• Pluralism in History contin ancient times, the common view was that nature had separated humankind into distinctive peoples. Aristotle was among the first to reject such arbitrary distinctions, and to conceptualize the human race as a single whole.The Roman Empire thrived initially by extending the concept of Roman citizenship to distant, highly disparate peoples.

  • Example of Fatimid of EgyptBut even as Europe fragmented after the fall of Rome, another success story emerged in Egypt. I have a special interest in this story; it concerns my ancestors, the Fatimid Caliphs, who founded the city of Cairo 1000 years ago. They were themselves Shia in an overwhelmingly dominant Sunni culture, and for nearly two centuries they led a strong pluralistic society, welcoming a variety of Islamic interpretations as well as people of Christian, Jewish and other backgrounds.

  • Example of SpainSimilarly, on the Iberian Peninsula between the 8th and 16th centuries, Muslim, Christian and Jewish cultures interacted creatively in what was known as al-Andalus. Remarkably, it lasted for most of seven centuries...

  • Example of EuropeThe fading of al-Andalus came as a new spirit of nationalism rose in Europethese nationalist rivalries eventually exploded into world war. The post-war emergence of the European Union has been a response to that history, much as regional groupings from South East Asia, to Central Asia, from Latin America to Eastern Africa, have been testing the potential for pan-national cooperation.

  • B. Canada and PluralismThis brings me to the story of Canada shaped so fundamentally by two European cultures. This dual inheritance was an apparent weakness at one point, but it was transformed into an enormous strength, thanks to leaders like LaFontaine and Baldwin, as well as those who shaped the Charter of Rights and Freedoms in 1982, and so many others who contributed to a long, incremental process.I am impressed by the fact that some 44 percent of Canadians today are of neither French nor British descent. I am told, in fact, that a typical Canadian citizenship ceremony might now include people from two dozen different countries.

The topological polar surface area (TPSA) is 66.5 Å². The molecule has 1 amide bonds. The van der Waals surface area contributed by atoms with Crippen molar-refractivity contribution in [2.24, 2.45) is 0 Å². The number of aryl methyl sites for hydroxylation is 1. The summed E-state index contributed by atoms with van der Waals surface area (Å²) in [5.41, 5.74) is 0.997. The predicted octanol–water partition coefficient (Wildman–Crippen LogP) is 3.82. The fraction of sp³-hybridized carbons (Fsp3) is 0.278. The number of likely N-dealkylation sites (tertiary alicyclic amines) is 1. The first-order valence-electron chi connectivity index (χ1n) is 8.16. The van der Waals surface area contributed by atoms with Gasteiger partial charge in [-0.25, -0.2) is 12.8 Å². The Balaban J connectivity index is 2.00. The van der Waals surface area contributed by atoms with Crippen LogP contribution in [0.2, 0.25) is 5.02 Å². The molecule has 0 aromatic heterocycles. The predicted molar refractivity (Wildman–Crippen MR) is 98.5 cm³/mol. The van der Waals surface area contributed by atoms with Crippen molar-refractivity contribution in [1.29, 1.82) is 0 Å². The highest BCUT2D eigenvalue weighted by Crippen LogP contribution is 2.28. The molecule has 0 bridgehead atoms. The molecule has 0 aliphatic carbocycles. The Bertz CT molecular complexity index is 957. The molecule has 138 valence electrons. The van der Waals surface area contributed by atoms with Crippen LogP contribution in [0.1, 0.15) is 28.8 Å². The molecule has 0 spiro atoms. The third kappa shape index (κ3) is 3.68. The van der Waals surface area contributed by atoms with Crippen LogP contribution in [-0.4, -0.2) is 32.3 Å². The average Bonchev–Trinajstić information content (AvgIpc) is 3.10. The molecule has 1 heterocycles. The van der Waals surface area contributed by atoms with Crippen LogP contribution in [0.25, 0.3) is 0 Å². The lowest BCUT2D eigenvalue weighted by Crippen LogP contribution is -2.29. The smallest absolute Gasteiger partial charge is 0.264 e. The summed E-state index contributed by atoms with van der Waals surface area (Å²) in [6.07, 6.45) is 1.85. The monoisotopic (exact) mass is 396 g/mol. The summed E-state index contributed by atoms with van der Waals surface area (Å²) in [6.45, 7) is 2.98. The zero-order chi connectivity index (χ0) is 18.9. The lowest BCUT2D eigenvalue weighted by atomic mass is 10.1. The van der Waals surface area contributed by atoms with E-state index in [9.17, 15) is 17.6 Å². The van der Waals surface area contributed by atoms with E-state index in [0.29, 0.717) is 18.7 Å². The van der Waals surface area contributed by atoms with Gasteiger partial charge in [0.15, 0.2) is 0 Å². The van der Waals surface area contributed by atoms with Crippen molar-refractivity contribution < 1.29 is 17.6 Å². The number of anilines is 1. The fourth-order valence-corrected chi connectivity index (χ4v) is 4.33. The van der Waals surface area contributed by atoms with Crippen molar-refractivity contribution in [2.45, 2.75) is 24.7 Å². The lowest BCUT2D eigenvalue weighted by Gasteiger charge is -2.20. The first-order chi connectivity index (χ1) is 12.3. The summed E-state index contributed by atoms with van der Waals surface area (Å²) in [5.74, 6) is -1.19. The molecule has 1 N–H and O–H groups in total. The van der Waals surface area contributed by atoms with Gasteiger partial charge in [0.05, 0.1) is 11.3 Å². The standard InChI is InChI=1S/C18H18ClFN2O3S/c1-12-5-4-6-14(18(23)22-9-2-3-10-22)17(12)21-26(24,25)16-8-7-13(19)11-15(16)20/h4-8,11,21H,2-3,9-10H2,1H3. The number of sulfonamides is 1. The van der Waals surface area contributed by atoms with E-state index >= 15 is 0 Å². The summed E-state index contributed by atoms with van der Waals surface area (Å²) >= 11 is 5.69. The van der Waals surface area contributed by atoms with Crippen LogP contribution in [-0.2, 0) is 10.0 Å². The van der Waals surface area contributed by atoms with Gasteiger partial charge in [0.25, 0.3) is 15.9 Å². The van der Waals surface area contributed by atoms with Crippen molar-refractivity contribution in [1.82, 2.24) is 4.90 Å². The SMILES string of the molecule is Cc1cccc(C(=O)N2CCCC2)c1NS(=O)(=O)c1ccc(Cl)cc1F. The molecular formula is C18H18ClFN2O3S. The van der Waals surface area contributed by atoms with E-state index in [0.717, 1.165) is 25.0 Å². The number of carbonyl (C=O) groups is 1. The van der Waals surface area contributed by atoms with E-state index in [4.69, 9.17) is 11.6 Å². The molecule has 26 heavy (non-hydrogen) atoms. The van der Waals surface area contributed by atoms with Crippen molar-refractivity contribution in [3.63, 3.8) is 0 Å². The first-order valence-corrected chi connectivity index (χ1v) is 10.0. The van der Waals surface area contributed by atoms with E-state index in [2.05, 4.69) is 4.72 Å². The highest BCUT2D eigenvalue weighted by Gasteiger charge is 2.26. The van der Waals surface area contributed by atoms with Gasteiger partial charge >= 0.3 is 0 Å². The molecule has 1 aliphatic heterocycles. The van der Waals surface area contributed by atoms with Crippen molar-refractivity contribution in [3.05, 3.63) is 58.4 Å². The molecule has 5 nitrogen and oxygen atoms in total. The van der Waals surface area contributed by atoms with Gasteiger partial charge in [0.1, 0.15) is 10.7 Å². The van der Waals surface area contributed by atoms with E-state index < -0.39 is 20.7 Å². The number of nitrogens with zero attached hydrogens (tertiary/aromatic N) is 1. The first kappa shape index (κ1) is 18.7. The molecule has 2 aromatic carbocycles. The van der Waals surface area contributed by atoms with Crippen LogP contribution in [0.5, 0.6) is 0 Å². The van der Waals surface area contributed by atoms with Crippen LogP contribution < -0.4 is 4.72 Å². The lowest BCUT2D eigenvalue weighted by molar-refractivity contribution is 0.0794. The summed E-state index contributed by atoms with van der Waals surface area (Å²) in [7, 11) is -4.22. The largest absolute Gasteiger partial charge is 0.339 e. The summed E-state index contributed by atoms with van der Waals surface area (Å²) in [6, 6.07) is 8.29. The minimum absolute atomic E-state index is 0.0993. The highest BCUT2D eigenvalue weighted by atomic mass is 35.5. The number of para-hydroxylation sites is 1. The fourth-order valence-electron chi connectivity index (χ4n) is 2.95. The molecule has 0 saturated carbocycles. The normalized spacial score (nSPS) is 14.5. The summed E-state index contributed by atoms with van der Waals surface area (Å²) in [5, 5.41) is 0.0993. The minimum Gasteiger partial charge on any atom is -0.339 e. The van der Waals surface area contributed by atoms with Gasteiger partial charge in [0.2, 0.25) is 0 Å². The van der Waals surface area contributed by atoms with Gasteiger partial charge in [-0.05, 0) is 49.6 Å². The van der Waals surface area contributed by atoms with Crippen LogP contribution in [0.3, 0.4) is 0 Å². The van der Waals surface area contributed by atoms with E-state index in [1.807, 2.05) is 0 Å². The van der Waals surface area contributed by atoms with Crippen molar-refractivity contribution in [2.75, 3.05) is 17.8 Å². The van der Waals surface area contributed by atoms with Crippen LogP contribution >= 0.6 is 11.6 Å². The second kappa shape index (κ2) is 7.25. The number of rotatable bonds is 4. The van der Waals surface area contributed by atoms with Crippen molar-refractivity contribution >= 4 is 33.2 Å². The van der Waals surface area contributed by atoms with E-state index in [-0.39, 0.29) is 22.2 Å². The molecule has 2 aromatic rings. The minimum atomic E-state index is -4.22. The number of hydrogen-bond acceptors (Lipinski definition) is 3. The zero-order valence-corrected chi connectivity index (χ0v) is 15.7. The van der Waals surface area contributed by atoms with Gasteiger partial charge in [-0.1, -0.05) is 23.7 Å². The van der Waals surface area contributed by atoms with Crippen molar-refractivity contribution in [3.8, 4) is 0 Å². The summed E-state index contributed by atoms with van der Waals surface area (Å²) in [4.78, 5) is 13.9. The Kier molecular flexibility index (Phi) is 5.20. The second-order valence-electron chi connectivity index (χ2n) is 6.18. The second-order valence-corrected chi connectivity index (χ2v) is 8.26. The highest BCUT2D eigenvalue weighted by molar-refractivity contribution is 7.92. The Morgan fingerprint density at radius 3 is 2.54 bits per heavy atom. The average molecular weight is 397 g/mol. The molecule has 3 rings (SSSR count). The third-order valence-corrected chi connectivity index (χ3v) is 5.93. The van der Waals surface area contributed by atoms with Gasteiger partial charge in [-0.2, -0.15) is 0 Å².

• C. The Developing WorldLet me turn to the less developed world, where the challenge of diversity is often the most difficult problem our Development Network faces.

    This legacy was partly shaped by European influences. In the 19th century, for example, European economic competition was sometimes projected onto Middle Eastern divisionsMeanwhile, in Africa and elsewhere, Europes colonial policies often worked to accentuate division both through the use of divide-and-rule-strategies, and through the imposition of arbitrary national boundaries, often ignoring tribal realities.

  • The Developing WorldcontIn my view, the West continues at times to mis-read such complexities including the immense diversity within the Muslim world. Often, too, the Wests development assistance programs assume that diversity is primarily an urban phenomenon discounting the vast size and complexity of rural areas. Yet, it is in the countryside that ethnic divides can be most conflictual as Rwanda and Afghanistan have demonstrated and where effective development could help pre-empt explosion.